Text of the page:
• Jeff Reynolds

"2000 Zero-Zero Party Over Oops Out of Time. So Tonight I'm Gonna Party Like It's 1999." -Prince


2000 Zero-Zero Party Over Oops Out of Time. So Tonight I'm Gonna Party Like It's 1999. Prince

LIBOR | ALM Strategy



For many of us, those words and that song might have been the last we heard on New Year’s Eve in 1999, almost two decades after its initial release. And it seemed like it was the end of a long saga for financial institutions. Despite all the “Y2K” noise leading up to 1999, there was a push at the very end that added a lot of stress.


“LIBOR cessation” seems like the new “Y2K.” While Prince gave us a 20-year head start on 1999, the regulatory community has also given us fair warning that the cessation could have a number of consequences that, if not prepared, could be problematic if dealt with at the last minute. In extending the end of the cessation timeline from the end of this year to June 2023 (along with some strong words), it seems clear they are unhappy with the progress made to date and expect better responses when they ask “So what have you done?”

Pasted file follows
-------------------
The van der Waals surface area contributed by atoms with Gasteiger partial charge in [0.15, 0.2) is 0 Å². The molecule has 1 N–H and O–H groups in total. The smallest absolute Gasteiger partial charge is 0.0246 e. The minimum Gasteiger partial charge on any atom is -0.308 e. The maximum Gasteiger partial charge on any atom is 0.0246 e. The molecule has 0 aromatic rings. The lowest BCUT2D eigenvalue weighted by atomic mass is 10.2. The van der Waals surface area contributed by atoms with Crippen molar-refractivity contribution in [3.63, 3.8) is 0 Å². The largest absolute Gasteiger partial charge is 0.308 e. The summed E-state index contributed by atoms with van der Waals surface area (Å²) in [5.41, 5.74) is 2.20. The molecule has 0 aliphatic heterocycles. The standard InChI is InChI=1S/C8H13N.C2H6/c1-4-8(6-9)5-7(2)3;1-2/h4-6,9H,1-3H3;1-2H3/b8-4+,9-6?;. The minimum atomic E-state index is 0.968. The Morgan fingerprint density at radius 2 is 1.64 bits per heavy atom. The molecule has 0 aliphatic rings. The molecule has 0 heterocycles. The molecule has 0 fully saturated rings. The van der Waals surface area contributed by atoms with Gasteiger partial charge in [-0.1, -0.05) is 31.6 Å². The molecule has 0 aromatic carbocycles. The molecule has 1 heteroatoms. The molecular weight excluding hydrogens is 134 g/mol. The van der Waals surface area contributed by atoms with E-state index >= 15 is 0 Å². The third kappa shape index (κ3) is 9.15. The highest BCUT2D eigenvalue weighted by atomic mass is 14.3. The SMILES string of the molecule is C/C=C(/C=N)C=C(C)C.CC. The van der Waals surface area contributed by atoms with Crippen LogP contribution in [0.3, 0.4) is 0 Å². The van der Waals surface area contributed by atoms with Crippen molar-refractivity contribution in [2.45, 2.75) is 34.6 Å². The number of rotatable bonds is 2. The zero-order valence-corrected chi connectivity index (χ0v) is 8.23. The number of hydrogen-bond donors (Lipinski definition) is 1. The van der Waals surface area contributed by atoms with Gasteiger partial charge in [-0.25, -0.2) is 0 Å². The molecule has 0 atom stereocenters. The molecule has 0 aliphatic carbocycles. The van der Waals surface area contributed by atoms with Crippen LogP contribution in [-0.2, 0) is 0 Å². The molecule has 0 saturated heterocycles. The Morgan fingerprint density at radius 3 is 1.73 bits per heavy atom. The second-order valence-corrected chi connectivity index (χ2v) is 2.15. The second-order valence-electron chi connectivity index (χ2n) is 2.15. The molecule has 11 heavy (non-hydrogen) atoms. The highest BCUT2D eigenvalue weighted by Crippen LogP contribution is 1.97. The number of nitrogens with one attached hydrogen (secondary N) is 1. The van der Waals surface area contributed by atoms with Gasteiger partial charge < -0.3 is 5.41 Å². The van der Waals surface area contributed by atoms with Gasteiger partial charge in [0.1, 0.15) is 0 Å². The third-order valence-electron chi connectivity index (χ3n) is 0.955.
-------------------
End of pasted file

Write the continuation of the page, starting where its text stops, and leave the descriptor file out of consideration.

How prepared is your bank or credit union? The answer should be broken into two responses, in my opinion.


The first is related to how day one impacts your balance sheet and operations in June of 2023.


The second is how it impacts your operations going forward. More to the point, has your team given the questions of “How ?" and Why?” when choosing rate indices the time they truly deserve?

 

From the Editor


For some, the “end” of LIBOR is a non-event. For others, it’s a more complicated issue, necessitating deeper assessment into what the best solution for your institution really is.

And the clock is ticking…

In the past week, the CTFC (Commodities Futures Trading Commission) told brokers who facilitate derivative trades among large banks to cease the utilization of LIBOR as the reference rate in all deals by July 26th.